Strategies for Turbulent Times

Is the press bearers of only bad news or is this just a Bear Market?  Currently, there are serious and necessary adjustments happening in the market. With a major investment bank filing for bankruptcy protection, mortgage financial vehicles collapsing and the US real estate market going through serious deflation, we are in a turbulent time.  Major economists and financial analysts do not believe the world is entering a recession, rather just a bigger than normal correction.  Declines in markets do not necessarily mean we are heading into a recession.

While it is okay to panic, it is definitely not okay to react.  In fact, this is the most important time to stay the course.  Sticking with your investment and financial planning strategies is most important at times like these.

Key Financial Strategies

Depending on your situation, some Key Financial Strategies could be:

1. Ensure Short Term Cash Needs Are Covered

If you require some of your funds in the next year, ensure it is available in cash or liquid investment.  It is not a time to be withdrawing assets when prices are volatile.

2. Dollar Cost Averaging

We are in a volatile market and it will continue for the short term.  Once your short term cash needs are covered, it is advantageous to dollar cost average into the market.  This strategy works particularly well in volatile times. Now is a great time to make your RRSP contribution.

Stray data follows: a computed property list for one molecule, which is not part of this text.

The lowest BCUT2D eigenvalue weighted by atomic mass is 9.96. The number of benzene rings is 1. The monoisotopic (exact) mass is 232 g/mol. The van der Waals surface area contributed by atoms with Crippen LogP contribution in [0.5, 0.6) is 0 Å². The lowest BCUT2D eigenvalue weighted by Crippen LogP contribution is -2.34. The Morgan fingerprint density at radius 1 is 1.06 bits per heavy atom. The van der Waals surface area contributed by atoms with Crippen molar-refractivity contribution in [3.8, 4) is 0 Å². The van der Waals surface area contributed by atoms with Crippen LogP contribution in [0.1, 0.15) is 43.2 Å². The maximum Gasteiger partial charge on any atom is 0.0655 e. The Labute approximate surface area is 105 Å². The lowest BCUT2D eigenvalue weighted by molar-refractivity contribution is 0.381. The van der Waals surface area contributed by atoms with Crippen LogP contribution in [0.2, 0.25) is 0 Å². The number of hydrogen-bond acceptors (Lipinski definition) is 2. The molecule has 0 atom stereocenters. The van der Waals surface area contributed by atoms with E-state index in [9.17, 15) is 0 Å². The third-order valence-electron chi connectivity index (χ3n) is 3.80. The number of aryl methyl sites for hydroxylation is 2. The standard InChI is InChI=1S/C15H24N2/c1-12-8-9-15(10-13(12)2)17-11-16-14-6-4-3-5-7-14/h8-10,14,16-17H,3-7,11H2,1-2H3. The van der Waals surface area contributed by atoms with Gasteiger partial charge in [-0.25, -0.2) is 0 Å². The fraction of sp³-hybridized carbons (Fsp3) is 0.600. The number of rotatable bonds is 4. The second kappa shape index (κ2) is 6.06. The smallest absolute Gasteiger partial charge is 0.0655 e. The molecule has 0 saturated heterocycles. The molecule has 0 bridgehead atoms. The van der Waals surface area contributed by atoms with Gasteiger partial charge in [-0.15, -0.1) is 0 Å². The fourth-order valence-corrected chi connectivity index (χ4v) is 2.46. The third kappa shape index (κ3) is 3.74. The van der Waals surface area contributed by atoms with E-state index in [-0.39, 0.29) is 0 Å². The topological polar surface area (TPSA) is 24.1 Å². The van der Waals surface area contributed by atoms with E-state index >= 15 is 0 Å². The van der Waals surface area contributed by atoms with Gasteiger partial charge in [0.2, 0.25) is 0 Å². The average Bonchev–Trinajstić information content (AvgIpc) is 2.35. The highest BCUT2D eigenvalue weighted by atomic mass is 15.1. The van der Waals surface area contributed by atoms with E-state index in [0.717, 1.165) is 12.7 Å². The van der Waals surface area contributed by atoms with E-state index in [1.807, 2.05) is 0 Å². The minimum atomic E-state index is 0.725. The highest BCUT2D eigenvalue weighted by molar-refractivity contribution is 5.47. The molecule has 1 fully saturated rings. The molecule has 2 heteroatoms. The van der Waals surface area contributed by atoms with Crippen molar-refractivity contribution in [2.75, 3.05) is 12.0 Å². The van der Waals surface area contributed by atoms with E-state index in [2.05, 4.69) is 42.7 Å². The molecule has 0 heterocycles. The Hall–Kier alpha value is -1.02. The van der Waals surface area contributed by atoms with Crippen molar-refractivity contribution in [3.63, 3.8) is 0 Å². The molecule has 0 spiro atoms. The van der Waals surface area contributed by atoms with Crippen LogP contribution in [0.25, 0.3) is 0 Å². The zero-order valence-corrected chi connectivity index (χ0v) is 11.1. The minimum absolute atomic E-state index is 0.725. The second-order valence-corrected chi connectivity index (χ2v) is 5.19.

3. Rebalancing

If you have become overweighed in one sector and a rebalancing would be normally be recommended, rebalance conservatively. in fact, depending on your situation, perhaps rebalancing should be delayed until market stability returns.

4. Leverage Strategy

With interests rates so low, investigating a leveraged strategy could be a suitable investment option for you.  In open investments (non-registered), the interest is tax deductible.

5. Tax Planning

In your end of year capital gains review, determine your potential loss positions in significantly underperforming sectors to offset gains.  Capital losses can be carried forward indefinitely and back three years.